In 1987 he moved to Franklin, Wisconsin and went national in the ASA series in Terry Baker's ride that Bobby Dotter vacated.[2] Musgrave finished 21 of 25 events, winning at the Milwaukee Mile, Birmingham, and Huntsville.[2] He earned rookie of the year honors by finishing fifth in points.[2]

Winston Cup Series[edit]

In 1990, Musgrave was called upon by Winston Cup team owner Ray DeWitt to replace Rich Vogler,[2] who had been killed at a wreck at Salem Speedway. Musgrave had four starts in the Cup Series that year, his best finish being a 22nd at the Checker Auto Parts 500. From 1991 to 1993 he raced the No. 55 for the DeWitt/Ulrich team. He was runner-up to Bobby Hamilton for rookie of the year in 1991 and had twelve top-ten finishes.

In 1992, driving for Dewitt/Ulrich, he led all Winston Cup drivers in laps completed. In 1994, he was hired by Jack Roush to race for Roush Racing in the No. 16 Family Channel Ford Thunderbird as a teammate to Mark Martin. In his first season, Musgrave had three poles, and finished fifteenth in points. In 1995, Musgrave had a breakout year of sorts, posting seven top-five finishes (including two second-place finishes) and 13 top-tens. At one point in the season, he was third in Winston Cup points. He slumped late in the season and finished seventh, but most felt his first race win was just around the corner. Nineteen-ninety six turned out to be a disappointment for Musgrave. He usually ran well in most races, but could never find what he needed to get his first win. He had several top-tens early in the season, but once again slumped in the second half and wound up 17th in points. He did, however, win the pole for the final Winston Cup race ever held at North Wilkesboro Speedway.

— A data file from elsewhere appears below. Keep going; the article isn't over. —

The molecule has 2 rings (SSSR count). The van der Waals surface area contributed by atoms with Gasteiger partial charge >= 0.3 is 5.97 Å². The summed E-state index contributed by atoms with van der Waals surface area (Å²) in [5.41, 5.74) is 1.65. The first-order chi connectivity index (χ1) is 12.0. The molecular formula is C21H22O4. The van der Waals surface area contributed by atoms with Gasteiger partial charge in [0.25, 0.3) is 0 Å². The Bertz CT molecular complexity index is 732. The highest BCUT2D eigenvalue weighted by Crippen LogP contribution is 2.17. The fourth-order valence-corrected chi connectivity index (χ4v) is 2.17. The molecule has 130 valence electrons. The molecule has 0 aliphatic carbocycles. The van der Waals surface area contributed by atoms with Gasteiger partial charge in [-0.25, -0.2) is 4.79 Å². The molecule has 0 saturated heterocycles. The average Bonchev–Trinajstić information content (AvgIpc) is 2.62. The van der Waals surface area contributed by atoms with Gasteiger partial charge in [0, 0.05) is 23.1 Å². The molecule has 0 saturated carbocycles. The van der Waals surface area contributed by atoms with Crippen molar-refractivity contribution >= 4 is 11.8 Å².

1997 racecar

In 1997, Roush vowed to give Musgrave whatever he needed to win his first race. The No. 16 car now had dual sponsorship from the Family Channel and Primestar. Once again, he started off well, and came very close to his first win, at Darlington Raceway. Musgrave was running second late in the race and clearly had a faster car than leader Dale Jarrett in the closing laps. At one point, he was side by side with Jarrett, but Jarrett held him off for the win. Critics of Musgrave said after the race that he should have been more aggressive and bumped Jarrett out of the way to get his first win. Later in the season at Pocono Raceway, Musgrave had a strong car and was running second late in the race with a chance to win when his car went unexpectedly loose. He ended up fourth. Musgrave was in the top 10 in points for most of 1997, but a poor final race, at Atlanta, caused him to fall to 12th for the year.

In 1998, Musgrave got full sponsorship from Primestar, and was 18th in points when he was suddenly replaced by rookie Kevin Lepage, to the shock of many. Still, Musgrave filled out 1998 by running part-time for Bud Moore Engineering and Bill Elliott Racing, as well as doing substitute duty for Travis Carter and Jasper Motorsports. He ended up missing only one race that year and gave Elliott's team its only top-10 finish with a fifth-place run at Phoenix.